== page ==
I believed my first poorly rated essay was just a side effect of a family emergency. My uncle passed away all of a sudden, and all the academic issues were paused for a while. The next paper I accomplished the night before it was due (its quality was awful, I confess) proved I’m at the dead point. Multiplied by extracurriculars and job responsibilities, all the tasks were hovering over me as an inevitability. I was just overburdened up to my neck with what I required of myself. Soon I found myself slipping into anxiety. More and more deeply.

First, it was my daily meal that I began to skip unconsciously. Thus, I won more time to focus on the lectures, home tasks, and test preparation sessions. At the end of the day, the untouched bottle of water in my knapsack signalized I was dehydrated. It was exhausting but I knew I had more time to beat all the deadlines. More but not enough. Then I wondered if I should quit my part-time job to focus more on my college routine. But I knew my income would drop dramatically if I stopped working. I had to be more productive but at some point, I found myself pushing more than I had strength. I was about to break down, and with each new “task to fail,” anxiety and depression would kick in more and more.

One day I was talking to a friend describing my personal hell. I told him that all I wanted was just simple perfection. I was stunned by what he said, “You need help. You’re drowning, and you need a hand.” Finally, the reality hit me. If I want to progress, I need to learn to delegate tasks. Not because I’m lazy or dumb. But because I want to be more productive and effective in my studies, as well as grow new skills.

Based on my friend’s recommendations, I browsed a few websites that offered writing help. I confess I paused for a minute before I pressed the Send button for the “Please, write my paper for me message. Write my essay for me. Write an essay for me. I repeated it several times in my mind before I got used to the idea that someone else (not my Majesty!) would get the task done. But despite my sweaty hands and rapid heartbeat, I let some peace into my routine and felt relieved.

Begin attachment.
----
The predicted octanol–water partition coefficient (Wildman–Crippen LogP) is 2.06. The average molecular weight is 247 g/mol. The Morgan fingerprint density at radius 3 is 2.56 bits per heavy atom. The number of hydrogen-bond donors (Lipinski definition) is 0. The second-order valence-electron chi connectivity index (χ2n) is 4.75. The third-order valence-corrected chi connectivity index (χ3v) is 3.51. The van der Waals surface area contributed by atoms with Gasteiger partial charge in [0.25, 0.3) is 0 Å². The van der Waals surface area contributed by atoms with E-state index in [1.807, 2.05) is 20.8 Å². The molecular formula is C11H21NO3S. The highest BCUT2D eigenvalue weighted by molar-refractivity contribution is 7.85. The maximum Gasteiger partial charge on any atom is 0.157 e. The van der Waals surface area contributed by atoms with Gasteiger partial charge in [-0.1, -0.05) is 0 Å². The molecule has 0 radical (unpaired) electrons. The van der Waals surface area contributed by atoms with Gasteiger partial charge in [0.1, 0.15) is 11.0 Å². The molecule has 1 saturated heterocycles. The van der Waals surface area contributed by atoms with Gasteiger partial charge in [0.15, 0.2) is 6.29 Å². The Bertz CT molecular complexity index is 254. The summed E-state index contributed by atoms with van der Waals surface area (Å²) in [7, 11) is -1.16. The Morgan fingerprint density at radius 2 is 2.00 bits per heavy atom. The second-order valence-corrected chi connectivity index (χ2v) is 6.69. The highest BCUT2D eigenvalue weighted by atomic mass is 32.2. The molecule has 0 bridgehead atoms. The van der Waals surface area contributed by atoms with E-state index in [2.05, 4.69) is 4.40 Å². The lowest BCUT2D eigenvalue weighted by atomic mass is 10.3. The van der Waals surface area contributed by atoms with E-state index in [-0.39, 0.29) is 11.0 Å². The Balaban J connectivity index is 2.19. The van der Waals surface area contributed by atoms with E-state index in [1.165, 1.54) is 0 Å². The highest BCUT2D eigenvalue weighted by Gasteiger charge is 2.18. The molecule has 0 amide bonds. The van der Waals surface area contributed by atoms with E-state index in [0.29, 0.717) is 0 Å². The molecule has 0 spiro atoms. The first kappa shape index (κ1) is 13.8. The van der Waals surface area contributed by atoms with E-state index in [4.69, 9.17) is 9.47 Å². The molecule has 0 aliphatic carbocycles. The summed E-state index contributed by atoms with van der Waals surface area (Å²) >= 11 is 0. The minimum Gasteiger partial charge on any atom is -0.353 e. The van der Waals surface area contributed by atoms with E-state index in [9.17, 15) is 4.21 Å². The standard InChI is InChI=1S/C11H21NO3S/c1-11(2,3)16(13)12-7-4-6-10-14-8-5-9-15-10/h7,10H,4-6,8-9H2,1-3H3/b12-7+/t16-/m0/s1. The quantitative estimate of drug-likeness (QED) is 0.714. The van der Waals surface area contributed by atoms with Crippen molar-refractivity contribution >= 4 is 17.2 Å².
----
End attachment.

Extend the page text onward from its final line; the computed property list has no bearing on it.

And you know what? The world didn’t stop spinning! I was at war with myself for an hour or two but overpowered myself to let it go. My essay was done right on time and was a pleasure to read and mark, as my professor said (oh, the joy!). However the best thing is now I know that to be a healthy and successful student, you have to learn from your mistakes and be comfortable with making them. And God knows, I’ve learned my lesson well. Putting on my pajamas and immersing in a new Netflix show is not a deadly sin anymore. I would even say it is a perfect alternative to late-night essay writing or reading sessions at times. No more shame, guilt, or anger that I used to feel every time I tried to pause my study race. After an in-depth self-discovery and timely help from online experts, I’m finally at peace with myself accepting the present moment for what it is.

I’m still working hard on college assignments because…well, that’s me. Some things remain unchanged. I like me. However, now I know that it is human to feel tired, inadequate, and in need of help at times. And so I willingly accept the balance between wanting to progress and living a fulfilling and harmonious life.

About the Author